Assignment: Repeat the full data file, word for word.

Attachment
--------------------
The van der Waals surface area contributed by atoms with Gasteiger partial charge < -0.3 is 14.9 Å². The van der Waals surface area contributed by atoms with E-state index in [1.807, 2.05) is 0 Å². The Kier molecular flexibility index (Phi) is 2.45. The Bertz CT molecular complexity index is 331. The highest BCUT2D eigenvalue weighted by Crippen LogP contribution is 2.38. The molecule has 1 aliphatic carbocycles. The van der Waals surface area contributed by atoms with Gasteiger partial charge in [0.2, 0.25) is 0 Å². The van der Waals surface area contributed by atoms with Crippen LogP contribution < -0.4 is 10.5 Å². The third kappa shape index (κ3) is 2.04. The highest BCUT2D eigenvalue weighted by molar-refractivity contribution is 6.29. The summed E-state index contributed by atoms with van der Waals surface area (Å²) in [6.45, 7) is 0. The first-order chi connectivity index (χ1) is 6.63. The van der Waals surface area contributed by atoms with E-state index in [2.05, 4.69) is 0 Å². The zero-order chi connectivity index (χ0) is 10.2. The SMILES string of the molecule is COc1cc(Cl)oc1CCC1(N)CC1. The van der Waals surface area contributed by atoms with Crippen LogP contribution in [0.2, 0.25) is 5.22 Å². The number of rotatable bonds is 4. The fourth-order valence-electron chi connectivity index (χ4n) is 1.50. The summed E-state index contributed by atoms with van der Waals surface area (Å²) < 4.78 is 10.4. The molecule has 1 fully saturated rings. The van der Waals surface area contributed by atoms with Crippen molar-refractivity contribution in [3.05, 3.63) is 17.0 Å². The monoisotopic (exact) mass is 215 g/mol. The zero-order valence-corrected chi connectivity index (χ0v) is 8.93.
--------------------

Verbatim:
The van der Waals surface area contributed by atoms with Gasteiger partial charge < -0.3 is 14.9 Å². The van der Waals surface area contributed by atoms with E-state index in [1.807, 2.05) is 0 Å². The Kier molecular flexibility index (Phi) is 2.45. The Bertz CT molecular complexity index is 331. The highest BCUT2D eigenvalue weighted by Crippen LogP contribution is 2.38. The molecule has 1 aliphatic carbocycles. The van der Waals surface area contributed by atoms with Gasteiger partial charge in [0.2, 0.25) is 0 Å². The van der Waals surface area contributed by atoms with Crippen LogP contribution < -0.4 is 10.5 Å². The third kappa shape index (κ3) is 2.04. The highest BCUT2D eigenvalue weighted by molar-refractivity contribution is 6.29. The summed E-state index contributed by atoms with van der Waals surface area (Å²) in [6.45, 7) is 0. The first-order chi connectivity index (χ1) is 6.63. The van der Waals surface area contributed by atoms with E-state index in [2.05, 4.69) is 0 Å². The zero-order chi connectivity index (χ0) is 10.2. The SMILES string of the molecule is COc1cc(Cl)oc1CCC1(N)CC1. The van der Waals surface area contributed by atoms with Crippen LogP contribution in [0.2, 0.25) is 5.22 Å². The number of rotatable bonds is 4. The fourth-order valence-electron chi connectivity index (χ4n) is 1.50. The summed E-state index contributed by atoms with van der Waals surface area (Å²) < 4.78 is 10.4. The molecule has 1 fully saturated rings. The van der Waals surface area contributed by atoms with Crippen molar-refractivity contribution in [3.05, 3.63) is 17.0 Å². The monoisotopic (exact) mass is 215 g/mol. The zero-order valence-corrected chi connectivity index (χ0v) is 8.93.